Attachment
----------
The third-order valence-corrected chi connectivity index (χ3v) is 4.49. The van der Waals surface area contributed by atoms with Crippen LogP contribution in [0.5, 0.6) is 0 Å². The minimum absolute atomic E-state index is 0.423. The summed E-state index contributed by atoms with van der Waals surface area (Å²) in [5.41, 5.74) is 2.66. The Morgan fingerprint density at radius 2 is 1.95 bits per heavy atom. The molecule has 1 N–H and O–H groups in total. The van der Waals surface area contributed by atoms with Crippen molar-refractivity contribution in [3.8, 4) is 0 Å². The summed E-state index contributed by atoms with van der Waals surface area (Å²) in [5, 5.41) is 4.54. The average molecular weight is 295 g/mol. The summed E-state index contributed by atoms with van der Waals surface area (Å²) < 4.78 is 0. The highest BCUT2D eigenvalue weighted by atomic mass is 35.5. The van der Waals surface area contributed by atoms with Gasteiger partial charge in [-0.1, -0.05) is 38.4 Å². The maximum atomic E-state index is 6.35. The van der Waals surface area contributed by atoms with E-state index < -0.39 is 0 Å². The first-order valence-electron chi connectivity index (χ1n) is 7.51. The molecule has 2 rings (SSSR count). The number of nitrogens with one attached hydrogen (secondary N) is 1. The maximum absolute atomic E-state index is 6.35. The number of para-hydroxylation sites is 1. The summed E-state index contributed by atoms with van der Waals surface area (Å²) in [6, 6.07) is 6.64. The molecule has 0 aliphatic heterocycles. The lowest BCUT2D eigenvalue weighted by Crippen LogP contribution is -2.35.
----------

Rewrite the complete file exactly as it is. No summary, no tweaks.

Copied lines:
The third-order valence-corrected chi connectivity index (χ3v) is 4.49. The van der Waals surface area contributed by atoms with Crippen LogP contribution in [0.5, 0.6) is 0 Å². The minimum absolute atomic E-state index is 0.423. The summed E-state index contributed by atoms with van der Waals surface area (Å²) in [5.41, 5.74) is 2.66. The Morgan fingerprint density at radius 2 is 1.95 bits per heavy atom. The molecule has 1 N–H and O–H groups in total. The van der Waals surface area contributed by atoms with Crippen molar-refractivity contribution in [3.8, 4) is 0 Å². The summed E-state index contributed by atoms with van der Waals surface area (Å²) in [5, 5.41) is 4.54. The average molecular weight is 295 g/mol. The summed E-state index contributed by atoms with van der Waals surface area (Å²) < 4.78 is 0. The highest BCUT2D eigenvalue weighted by atomic mass is 35.5. The van der Waals surface area contributed by atoms with Gasteiger partial charge in [-0.1, -0.05) is 38.4 Å². The maximum atomic E-state index is 6.35. The van der Waals surface area contributed by atoms with E-state index < -0.39 is 0 Å². The first-order valence-electron chi connectivity index (χ1n) is 7.51. The molecule has 2 rings (SSSR count). The number of nitrogens with one attached hydrogen (secondary N) is 1. The maximum absolute atomic E-state index is 6.35. The number of para-hydroxylation sites is 1. The summed E-state index contributed by atoms with van der Waals surface area (Å²) in [6, 6.07) is 6.64. The molecule has 0 aliphatic heterocycles. The lowest BCUT2D eigenvalue weighted by Crippen LogP contribution is -2.35.